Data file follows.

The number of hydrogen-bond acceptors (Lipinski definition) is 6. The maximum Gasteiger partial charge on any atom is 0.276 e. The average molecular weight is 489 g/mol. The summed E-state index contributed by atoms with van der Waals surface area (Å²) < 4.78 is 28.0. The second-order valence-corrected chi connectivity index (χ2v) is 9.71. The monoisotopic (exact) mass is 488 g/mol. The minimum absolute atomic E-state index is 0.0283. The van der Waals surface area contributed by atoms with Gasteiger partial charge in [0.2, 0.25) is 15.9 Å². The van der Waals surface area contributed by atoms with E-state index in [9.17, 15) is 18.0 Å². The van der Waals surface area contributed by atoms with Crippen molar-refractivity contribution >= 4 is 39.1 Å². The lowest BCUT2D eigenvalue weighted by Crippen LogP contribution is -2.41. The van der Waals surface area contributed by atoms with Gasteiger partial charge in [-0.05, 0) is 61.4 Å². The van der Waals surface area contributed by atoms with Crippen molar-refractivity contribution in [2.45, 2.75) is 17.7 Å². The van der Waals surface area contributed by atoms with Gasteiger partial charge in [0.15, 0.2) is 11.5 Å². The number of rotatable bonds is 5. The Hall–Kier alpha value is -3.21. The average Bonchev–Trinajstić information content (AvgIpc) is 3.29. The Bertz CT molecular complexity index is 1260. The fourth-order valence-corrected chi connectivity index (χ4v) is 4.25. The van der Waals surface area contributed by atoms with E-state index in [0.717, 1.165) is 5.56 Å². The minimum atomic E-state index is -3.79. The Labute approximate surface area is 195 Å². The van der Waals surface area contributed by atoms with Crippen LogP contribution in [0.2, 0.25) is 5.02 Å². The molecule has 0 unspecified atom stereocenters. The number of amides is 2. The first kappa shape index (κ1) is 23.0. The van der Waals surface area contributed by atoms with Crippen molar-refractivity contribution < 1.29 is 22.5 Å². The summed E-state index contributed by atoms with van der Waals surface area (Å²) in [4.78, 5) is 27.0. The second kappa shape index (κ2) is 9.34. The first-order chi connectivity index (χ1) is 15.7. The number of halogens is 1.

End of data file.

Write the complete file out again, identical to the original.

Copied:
The number of hydrogen-bond acceptors (Lipinski definition) is 6. The maximum Gasteiger partial charge on any atom is 0.276 e. The average molecular weight is 489 g/mol. The summed E-state index contributed by atoms with van der Waals surface area (Å²) < 4.78 is 28.0. The second-order valence-corrected chi connectivity index (χ2v) is 9.71. The monoisotopic (exact) mass is 488 g/mol. The minimum absolute atomic E-state index is 0.0283. The van der Waals surface area contributed by atoms with Gasteiger partial charge in [0.2, 0.25) is 15.9 Å². The van der Waals surface area contributed by atoms with E-state index in [9.17, 15) is 18.0 Å². The van der Waals surface area contributed by atoms with Crippen molar-refractivity contribution >= 4 is 39.1 Å². The lowest BCUT2D eigenvalue weighted by Crippen LogP contribution is -2.41. The van der Waals surface area contributed by atoms with Gasteiger partial charge in [-0.05, 0) is 61.4 Å². The van der Waals surface area contributed by atoms with Crippen molar-refractivity contribution in [2.45, 2.75) is 17.7 Å². The van der Waals surface area contributed by atoms with Gasteiger partial charge in [0.15, 0.2) is 11.5 Å². The number of rotatable bonds is 5. The Hall–Kier alpha value is -3.21. The average Bonchev–Trinajstić information content (AvgIpc) is 3.29. The Bertz CT molecular complexity index is 1260. The fourth-order valence-corrected chi connectivity index (χ4v) is 4.25. The van der Waals surface area contributed by atoms with E-state index in [0.717, 1.165) is 5.56 Å². The minimum atomic E-state index is -3.79. The Labute approximate surface area is 195 Å². The van der Waals surface area contributed by atoms with Crippen LogP contribution in [0.2, 0.25) is 5.02 Å². The molecule has 0 unspecified atom stereocenters. The number of amides is 2. The first kappa shape index (κ1) is 23.0. The van der Waals surface area contributed by atoms with Crippen molar-refractivity contribution < 1.29 is 22.5 Å². The summed E-state index contributed by atoms with van der Waals surface area (Å²) in [4.78, 5) is 27.0. The second kappa shape index (κ2) is 9.34. The first-order chi connectivity index (χ1) is 15.7. The number of halogens is 1.